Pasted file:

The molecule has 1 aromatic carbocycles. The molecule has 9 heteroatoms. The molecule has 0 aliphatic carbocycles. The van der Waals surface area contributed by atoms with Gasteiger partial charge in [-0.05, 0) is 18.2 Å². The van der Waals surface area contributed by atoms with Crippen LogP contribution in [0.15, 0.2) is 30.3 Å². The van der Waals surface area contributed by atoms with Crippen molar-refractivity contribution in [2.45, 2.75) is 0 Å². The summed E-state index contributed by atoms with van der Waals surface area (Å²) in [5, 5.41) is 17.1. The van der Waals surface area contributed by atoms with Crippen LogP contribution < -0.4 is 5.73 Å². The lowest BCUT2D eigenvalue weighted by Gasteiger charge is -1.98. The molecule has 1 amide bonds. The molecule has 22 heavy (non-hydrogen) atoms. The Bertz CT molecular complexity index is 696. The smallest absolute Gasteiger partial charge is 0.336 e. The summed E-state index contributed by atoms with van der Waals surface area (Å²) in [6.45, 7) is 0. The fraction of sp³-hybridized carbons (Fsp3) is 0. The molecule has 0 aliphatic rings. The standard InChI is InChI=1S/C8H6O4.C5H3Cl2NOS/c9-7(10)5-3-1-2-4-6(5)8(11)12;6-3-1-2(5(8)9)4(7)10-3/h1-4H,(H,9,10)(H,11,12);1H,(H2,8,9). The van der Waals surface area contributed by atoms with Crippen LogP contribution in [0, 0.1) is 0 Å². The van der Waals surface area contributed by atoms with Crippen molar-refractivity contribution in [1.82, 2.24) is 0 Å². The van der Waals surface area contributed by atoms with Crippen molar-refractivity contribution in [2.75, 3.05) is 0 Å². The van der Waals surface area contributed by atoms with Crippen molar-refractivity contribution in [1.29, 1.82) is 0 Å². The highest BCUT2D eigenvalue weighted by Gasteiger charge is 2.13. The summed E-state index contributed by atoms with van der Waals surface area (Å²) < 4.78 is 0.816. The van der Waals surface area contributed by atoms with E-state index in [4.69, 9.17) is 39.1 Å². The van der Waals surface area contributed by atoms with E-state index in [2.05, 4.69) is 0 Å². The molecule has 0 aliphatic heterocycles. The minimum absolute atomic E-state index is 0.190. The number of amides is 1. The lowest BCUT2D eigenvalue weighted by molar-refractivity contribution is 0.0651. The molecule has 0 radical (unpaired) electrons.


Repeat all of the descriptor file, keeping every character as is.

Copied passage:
The molecule has 1 aromatic carbocycles. The molecule has 9 heteroatoms. The molecule has 0 aliphatic carbocycles. The van der Waals surface area contributed by atoms with Gasteiger partial charge in [-0.05, 0) is 18.2 Å². The van der Waals surface area contributed by atoms with Crippen LogP contribution in [0.15, 0.2) is 30.3 Å². The van der Waals surface area contributed by atoms with Crippen molar-refractivity contribution in [2.45, 2.75) is 0 Å². The summed E-state index contributed by atoms with van der Waals surface area (Å²) in [5, 5.41) is 17.1. The van der Waals surface area contributed by atoms with Crippen LogP contribution < -0.4 is 5.73 Å². The lowest BCUT2D eigenvalue weighted by Gasteiger charge is -1.98. The molecule has 1 amide bonds. The molecule has 22 heavy (non-hydrogen) atoms. The Bertz CT molecular complexity index is 696. The smallest absolute Gasteiger partial charge is 0.336 e. The summed E-state index contributed by atoms with van der Waals surface area (Å²) in [6.45, 7) is 0. The fraction of sp³-hybridized carbons (Fsp3) is 0. The molecule has 0 aliphatic rings. The standard InChI is InChI=1S/C8H6O4.C5H3Cl2NOS/c9-7(10)5-3-1-2-4-6(5)8(11)12;6-3-1-2(5(8)9)4(7)10-3/h1-4H,(H,9,10)(H,11,12);1H,(H2,8,9). The van der Waals surface area contributed by atoms with Crippen LogP contribution in [0, 0.1) is 0 Å². The van der Waals surface area contributed by atoms with Crippen molar-refractivity contribution in [1.82, 2.24) is 0 Å². The van der Waals surface area contributed by atoms with Crippen molar-refractivity contribution in [2.75, 3.05) is 0 Å². The van der Waals surface area contributed by atoms with Crippen molar-refractivity contribution in [1.29, 1.82) is 0 Å². The highest BCUT2D eigenvalue weighted by Gasteiger charge is 2.13. The summed E-state index contributed by atoms with van der Waals surface area (Å²) < 4.78 is 0.816. The van der Waals surface area contributed by atoms with E-state index in [4.69, 9.17) is 39.1 Å². The van der Waals surface area contributed by atoms with E-state index in [2.05, 4.69) is 0 Å². The molecule has 0 aliphatic heterocycles. The minimum absolute atomic E-state index is 0.190. The number of amides is 1. The lowest BCUT2D eigenvalue weighted by molar-refractivity contribution is 0.0651. The molecule has 0 radical (unpaired) electrons.